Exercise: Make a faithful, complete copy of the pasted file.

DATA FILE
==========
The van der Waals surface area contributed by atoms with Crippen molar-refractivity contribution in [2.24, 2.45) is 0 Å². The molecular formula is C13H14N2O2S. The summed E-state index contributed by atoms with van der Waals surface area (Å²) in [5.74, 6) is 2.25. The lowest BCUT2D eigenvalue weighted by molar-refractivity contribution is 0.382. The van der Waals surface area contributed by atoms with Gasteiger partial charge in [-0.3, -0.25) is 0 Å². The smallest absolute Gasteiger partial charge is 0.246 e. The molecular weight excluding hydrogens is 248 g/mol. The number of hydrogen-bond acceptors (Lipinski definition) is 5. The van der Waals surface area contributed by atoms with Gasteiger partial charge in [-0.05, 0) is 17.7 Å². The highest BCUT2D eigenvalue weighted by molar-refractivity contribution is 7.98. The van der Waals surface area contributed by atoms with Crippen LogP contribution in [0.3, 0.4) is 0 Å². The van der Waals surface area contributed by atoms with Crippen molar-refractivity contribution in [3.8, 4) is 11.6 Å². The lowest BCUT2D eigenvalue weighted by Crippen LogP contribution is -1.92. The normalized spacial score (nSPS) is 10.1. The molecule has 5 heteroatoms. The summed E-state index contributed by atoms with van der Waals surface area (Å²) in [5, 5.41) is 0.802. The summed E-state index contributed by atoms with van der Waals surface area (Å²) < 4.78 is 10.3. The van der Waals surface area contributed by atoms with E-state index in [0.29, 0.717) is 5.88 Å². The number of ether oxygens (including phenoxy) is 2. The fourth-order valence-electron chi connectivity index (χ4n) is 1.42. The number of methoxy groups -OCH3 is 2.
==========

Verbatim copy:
The van der Waals surface area contributed by atoms with Crippen molar-refractivity contribution in [2.24, 2.45) is 0 Å². The molecular formula is C13H14N2O2S. The summed E-state index contributed by atoms with van der Waals surface area (Å²) in [5.74, 6) is 2.25. The lowest BCUT2D eigenvalue weighted by molar-refractivity contribution is 0.382. The van der Waals surface area contributed by atoms with Gasteiger partial charge in [-0.3, -0.25) is 0 Å². The smallest absolute Gasteiger partial charge is 0.246 e. The molecular weight excluding hydrogens is 248 g/mol. The number of hydrogen-bond acceptors (Lipinski definition) is 5. The van der Waals surface area contributed by atoms with Gasteiger partial charge in [-0.05, 0) is 17.7 Å². The highest BCUT2D eigenvalue weighted by molar-refractivity contribution is 7.98. The van der Waals surface area contributed by atoms with Crippen LogP contribution in [0.3, 0.4) is 0 Å². The van der Waals surface area contributed by atoms with Crippen molar-refractivity contribution in [3.8, 4) is 11.6 Å². The lowest BCUT2D eigenvalue weighted by Crippen LogP contribution is -1.92. The normalized spacial score (nSPS) is 10.1. The molecule has 5 heteroatoms. The summed E-state index contributed by atoms with van der Waals surface area (Å²) in [5, 5.41) is 0.802. The summed E-state index contributed by atoms with van der Waals surface area (Å²) < 4.78 is 10.3. The van der Waals surface area contributed by atoms with E-state index in [0.29, 0.717) is 5.88 Å². The number of ether oxygens (including phenoxy) is 2. The fourth-order valence-electron chi connectivity index (χ4n) is 1.42. The number of methoxy groups -OCH3 is 2.